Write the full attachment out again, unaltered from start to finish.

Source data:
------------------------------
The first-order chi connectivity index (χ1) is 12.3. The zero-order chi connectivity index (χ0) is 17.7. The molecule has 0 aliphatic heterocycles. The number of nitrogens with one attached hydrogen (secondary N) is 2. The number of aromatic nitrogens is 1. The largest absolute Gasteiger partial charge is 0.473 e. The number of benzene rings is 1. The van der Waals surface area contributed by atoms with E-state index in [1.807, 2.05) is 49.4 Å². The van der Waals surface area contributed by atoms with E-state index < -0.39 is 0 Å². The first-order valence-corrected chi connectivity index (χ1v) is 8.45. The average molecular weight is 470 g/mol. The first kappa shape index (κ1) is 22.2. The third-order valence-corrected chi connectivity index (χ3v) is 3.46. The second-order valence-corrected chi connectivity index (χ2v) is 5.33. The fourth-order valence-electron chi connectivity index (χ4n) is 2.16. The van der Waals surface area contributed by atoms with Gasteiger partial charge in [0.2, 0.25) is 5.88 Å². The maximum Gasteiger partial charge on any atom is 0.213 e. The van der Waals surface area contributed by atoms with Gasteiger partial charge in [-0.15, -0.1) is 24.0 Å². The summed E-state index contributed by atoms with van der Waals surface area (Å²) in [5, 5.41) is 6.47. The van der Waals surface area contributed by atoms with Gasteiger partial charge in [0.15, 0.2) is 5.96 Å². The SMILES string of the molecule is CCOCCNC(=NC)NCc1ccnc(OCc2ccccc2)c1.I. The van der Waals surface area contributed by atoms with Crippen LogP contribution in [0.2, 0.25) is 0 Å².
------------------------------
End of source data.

The first-order chi connectivity index (χ1) is 12.3. The zero-order chi connectivity index (χ0) is 17.7. The molecule has 0 aliphatic heterocycles. The number of nitrogens with one attached hydrogen (secondary N) is 2. The number of aromatic nitrogens is 1. The largest absolute Gasteiger partial charge is 0.473 e. The number of benzene rings is 1. The van der Waals surface area contributed by atoms with E-state index in [1.807, 2.05) is 49.4 Å². The van der Waals surface area contributed by atoms with E-state index < -0.39 is 0 Å². The first-order valence-corrected chi connectivity index (χ1v) is 8.45. The average molecular weight is 470 g/mol. The first kappa shape index (κ1) is 22.2. The third-order valence-corrected chi connectivity index (χ3v) is 3.46. The second-order valence-corrected chi connectivity index (χ2v) is 5.33. The fourth-order valence-electron chi connectivity index (χ4n) is 2.16. The van der Waals surface area contributed by atoms with Gasteiger partial charge in [0.2, 0.25) is 5.88 Å². The maximum Gasteiger partial charge on any atom is 0.213 e. The van der Waals surface area contributed by atoms with Gasteiger partial charge in [-0.15, -0.1) is 24.0 Å². The summed E-state index contributed by atoms with van der Waals surface area (Å²) in [5, 5.41) is 6.47. The van der Waals surface area contributed by atoms with Gasteiger partial charge in [0.15, 0.2) is 5.96 Å². The SMILES string of the molecule is CCOCCNC(=NC)NCc1ccnc(OCc2ccccc2)c1.I. The van der Waals surface area contributed by atoms with Crippen LogP contribution in [0.2, 0.25) is 0 Å².